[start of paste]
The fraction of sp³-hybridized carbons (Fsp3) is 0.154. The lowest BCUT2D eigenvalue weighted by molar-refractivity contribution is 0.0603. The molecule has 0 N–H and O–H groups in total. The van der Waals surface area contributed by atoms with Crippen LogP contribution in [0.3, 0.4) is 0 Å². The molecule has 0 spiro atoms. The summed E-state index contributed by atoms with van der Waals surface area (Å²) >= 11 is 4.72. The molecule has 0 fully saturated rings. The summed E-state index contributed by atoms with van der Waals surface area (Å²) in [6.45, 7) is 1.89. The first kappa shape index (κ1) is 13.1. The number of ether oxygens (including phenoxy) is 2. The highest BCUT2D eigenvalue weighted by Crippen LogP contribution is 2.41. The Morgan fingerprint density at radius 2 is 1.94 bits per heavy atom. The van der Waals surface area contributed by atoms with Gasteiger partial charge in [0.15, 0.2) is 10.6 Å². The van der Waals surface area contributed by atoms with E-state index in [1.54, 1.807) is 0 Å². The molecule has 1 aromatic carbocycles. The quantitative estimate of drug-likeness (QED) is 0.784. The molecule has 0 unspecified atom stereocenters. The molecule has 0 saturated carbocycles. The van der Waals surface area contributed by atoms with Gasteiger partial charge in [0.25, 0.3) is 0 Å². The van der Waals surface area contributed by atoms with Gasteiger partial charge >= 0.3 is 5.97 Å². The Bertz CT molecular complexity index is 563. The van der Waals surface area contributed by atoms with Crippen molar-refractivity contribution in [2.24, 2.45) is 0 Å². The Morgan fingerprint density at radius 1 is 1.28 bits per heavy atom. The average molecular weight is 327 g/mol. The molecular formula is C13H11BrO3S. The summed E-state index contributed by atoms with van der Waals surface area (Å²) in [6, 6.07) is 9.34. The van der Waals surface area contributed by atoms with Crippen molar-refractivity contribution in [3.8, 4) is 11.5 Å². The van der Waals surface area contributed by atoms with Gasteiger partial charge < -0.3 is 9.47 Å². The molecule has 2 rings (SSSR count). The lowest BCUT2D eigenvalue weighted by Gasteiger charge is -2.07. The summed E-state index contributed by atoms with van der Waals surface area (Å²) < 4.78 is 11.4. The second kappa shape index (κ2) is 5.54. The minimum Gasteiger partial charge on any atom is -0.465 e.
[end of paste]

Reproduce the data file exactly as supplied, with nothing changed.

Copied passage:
The fraction of sp³-hybridized carbons (Fsp3) is 0.154. The lowest BCUT2D eigenvalue weighted by molar-refractivity contribution is 0.0603. The molecule has 0 N–H and O–H groups in total. The van der Waals surface area contributed by atoms with Crippen LogP contribution in [0.3, 0.4) is 0 Å². The molecule has 0 spiro atoms. The summed E-state index contributed by atoms with van der Waals surface area (Å²) >= 11 is 4.72. The molecule has 0 fully saturated rings. The summed E-state index contributed by atoms with van der Waals surface area (Å²) in [6.45, 7) is 1.89. The first kappa shape index (κ1) is 13.1. The number of ether oxygens (including phenoxy) is 2. The highest BCUT2D eigenvalue weighted by Crippen LogP contribution is 2.41. The Morgan fingerprint density at radius 2 is 1.94 bits per heavy atom. The van der Waals surface area contributed by atoms with Gasteiger partial charge in [0.15, 0.2) is 10.6 Å². The van der Waals surface area contributed by atoms with E-state index in [1.54, 1.807) is 0 Å². The molecule has 1 aromatic carbocycles. The quantitative estimate of drug-likeness (QED) is 0.784. The molecule has 0 unspecified atom stereocenters. The molecule has 0 saturated carbocycles. The van der Waals surface area contributed by atoms with Gasteiger partial charge in [0.25, 0.3) is 0 Å². The van der Waals surface area contributed by atoms with Gasteiger partial charge >= 0.3 is 5.97 Å². The Bertz CT molecular complexity index is 563. The van der Waals surface area contributed by atoms with Crippen molar-refractivity contribution in [2.24, 2.45) is 0 Å². The Morgan fingerprint density at radius 1 is 1.28 bits per heavy atom. The average molecular weight is 327 g/mol. The molecular formula is C13H11BrO3S. The summed E-state index contributed by atoms with van der Waals surface area (Å²) in [6, 6.07) is 9.34. The van der Waals surface area contributed by atoms with Crippen molar-refractivity contribution in [3.8, 4) is 11.5 Å². The van der Waals surface area contributed by atoms with Gasteiger partial charge < -0.3 is 9.47 Å². The molecule has 2 rings (SSSR count). The lowest BCUT2D eigenvalue weighted by Gasteiger charge is -2.07. The summed E-state index contributed by atoms with van der Waals surface area (Å²) < 4.78 is 11.4. The second kappa shape index (κ2) is 5.54. The minimum Gasteiger partial charge on any atom is -0.465 e.